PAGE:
The U.S. Environmental Protection Agency Inspector General has complained that a delay by the White House in responding to information requests is undermining an audit of the Trump administration’s attempt to repeal an Obama-era rule limiting production of heavy-polluting glider trucks.
“Such protracted delay constitutes a clear impediment to our audit,” EPA Acting Inspector General Charles Sheehan wrote in a memo April 25 to Office of Management and Budget Director Mick Mulvaney. “It undermines our ability to fully answer the congressional request that led to our audit.”
The delay prompted a pair of Democratic Senate leaders to accuse OMB of a “consistent pattern over several months to both ignore and sidestep basic requests” from the Inspector General’s Office.
“We are deeply troubled to learn that, for several months, top leadership at the Office of Management and Budget has been evading the EPA Office of Inspector General’s entirely reasonable investigatory requests,” said U.S. Sens. Tom Carper of Delaware and Tom Udall of New Mexico. “Director Mulvaney’s refusal to cooperate with the EPA OIG investigation we requested it undertake only leads to more questions about this administration’s blatant disregard for transparency and the rule of law.”
The glider audit, first announced in September, began as a request by Republican members of Congress to review an EPA staff study that concluded glider trucks can emit up to 450 times more diesel particulate matter and up to 40 times more nitrogen oxides than new trucks.
However, in December, the Inspector General announced plans to broaden the audit to include a look at the “decisions and directives” that led to a November 2017 proposed rule to repeal the glider truck provision in the Phase 2 greenhouse gas emissions final rule for heavy trucks that was issued in June 2016.
The greenhouse gas heavy truck rule called for lowering truck emissions of carbon dioxide and other greenhouse gases in 2021, 2024 and 2027, but left in place the earlier limit on emissions of nitrogen oxide at 0.2 gram standard.
The Phase 2 rule limits glider truck manufacturers to building a maximum of 300 gliders annually.
EPA Inspector General spokesman Jeffrey Lagda declined comment on the ongoing audit, and OMB did not respond to a request for comment on the Inspector General memo.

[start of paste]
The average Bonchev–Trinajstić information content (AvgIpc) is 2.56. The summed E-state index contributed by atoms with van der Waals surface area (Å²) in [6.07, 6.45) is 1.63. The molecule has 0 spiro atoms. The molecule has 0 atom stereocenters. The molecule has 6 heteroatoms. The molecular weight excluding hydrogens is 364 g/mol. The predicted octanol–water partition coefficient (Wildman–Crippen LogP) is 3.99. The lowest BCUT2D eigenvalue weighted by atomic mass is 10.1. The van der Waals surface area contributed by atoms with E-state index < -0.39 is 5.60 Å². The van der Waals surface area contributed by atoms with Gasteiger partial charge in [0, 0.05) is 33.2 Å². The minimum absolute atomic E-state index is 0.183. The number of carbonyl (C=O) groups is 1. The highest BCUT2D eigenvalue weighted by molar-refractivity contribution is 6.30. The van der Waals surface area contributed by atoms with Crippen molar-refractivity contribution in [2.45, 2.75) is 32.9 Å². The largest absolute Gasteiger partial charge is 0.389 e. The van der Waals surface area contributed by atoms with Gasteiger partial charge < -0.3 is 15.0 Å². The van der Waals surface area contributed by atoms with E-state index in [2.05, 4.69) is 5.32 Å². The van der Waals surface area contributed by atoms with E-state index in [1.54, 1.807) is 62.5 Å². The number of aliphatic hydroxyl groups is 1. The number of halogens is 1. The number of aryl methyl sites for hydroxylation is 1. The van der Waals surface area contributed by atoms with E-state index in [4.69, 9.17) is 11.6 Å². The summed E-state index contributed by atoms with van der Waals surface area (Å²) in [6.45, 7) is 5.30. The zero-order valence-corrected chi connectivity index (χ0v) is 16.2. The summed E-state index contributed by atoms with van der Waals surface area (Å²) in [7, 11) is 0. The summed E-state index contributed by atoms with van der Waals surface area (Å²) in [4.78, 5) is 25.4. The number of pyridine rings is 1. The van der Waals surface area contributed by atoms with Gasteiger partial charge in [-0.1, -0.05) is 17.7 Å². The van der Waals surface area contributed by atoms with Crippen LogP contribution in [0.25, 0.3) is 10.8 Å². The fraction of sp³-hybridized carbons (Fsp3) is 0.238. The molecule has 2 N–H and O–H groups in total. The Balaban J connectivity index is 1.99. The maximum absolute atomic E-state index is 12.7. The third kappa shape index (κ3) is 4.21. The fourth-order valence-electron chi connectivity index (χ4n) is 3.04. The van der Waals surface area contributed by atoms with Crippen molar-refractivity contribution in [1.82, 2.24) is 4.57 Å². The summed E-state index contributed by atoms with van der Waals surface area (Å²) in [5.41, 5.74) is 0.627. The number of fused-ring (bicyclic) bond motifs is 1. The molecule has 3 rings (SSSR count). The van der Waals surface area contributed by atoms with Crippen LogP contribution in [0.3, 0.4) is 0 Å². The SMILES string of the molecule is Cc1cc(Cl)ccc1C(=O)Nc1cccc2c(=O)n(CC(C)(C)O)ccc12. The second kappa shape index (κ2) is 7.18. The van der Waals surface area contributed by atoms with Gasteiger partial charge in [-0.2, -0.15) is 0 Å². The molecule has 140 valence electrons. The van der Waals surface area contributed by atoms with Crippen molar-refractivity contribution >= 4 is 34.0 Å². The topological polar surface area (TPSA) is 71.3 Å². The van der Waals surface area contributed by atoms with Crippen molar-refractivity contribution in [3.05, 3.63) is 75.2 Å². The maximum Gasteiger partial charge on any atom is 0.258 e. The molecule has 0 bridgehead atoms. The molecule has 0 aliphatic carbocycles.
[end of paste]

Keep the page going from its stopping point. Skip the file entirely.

Glider trucks combine new truck bodies with older and oftentimes rebuilt engines. They have long been the target of criticism by environmental groups, truck manufacturers and segments of the trucking industry, including American Trucking Associations, since the kits’ older engines do not meet current federal emissions standards.
EPA Administrator Andrew Wheeler wrote in January that the most appropriate means for analyzing costs and benefits of glider trucks would be to compare the trucks’ remanufactured engines to used trucks. (Hoover's Truck & Equipment)
The Inspector General’s memo April 25 specifically expressed concern over the OMB’s failure to answer auditors questions about the proposed rule’s “significant determination,” but did not include a Regulatory Impact Analysis backing up the proposal to repeal the Phase 2 glider provision.
“Our understanding is that by not including a Regulatory Impact Analysis during the Notice of Proposed Rulemaking stage, the public misses an opportunity to review and comment on this information allowing the agency to potentially avoid negative comments on the analysis,” the Inspector General wrote. “Is there an advantage in waiting until the draft final rule state to do the Regulatory Impact Analysis?”
When a rule is deemed significant, the Regulatory Impact Analysis critically assesses the positive and negative effects of proposed and existing regulations.
Despite attempts by former EPA Administrator Scott Pruitt to repeal the glider provision, current agency chief Andrew Wheeler has kept the rule in place at least through 2019, but the repeal proposal remains on EPA’s list of regulatory issues under consideration.
Emission standards are based on public health, not based upon what the glider industry wants.
Glen Kedzie, energy and environmental affairs counsel for ATA
In January, Wheeler said in a letter to Congress that EPA plans to tailor its new glider truck emissions standard to help protect the glider industry from “going out of business or substantially reducing its economic growth potential.”
In a written response to questions submitted by senators after his public confirmation hearing Jan. 16, Wheeler said that the most appropriate means for analyzing costs and benefits of glider trucks would be to compare the trucks’ remanufactured engines to used trucks, since gliders “tend to be bought in lieu of used, and not new, trucks.”
But Glen Kedzie, energy and environmental affairs counsel for ATA, said that EPA cannot set a separate emissions standard just for glider trucks.
“Emission standards are based on public health, not based upon what the glider industry wants,” Kedzie said.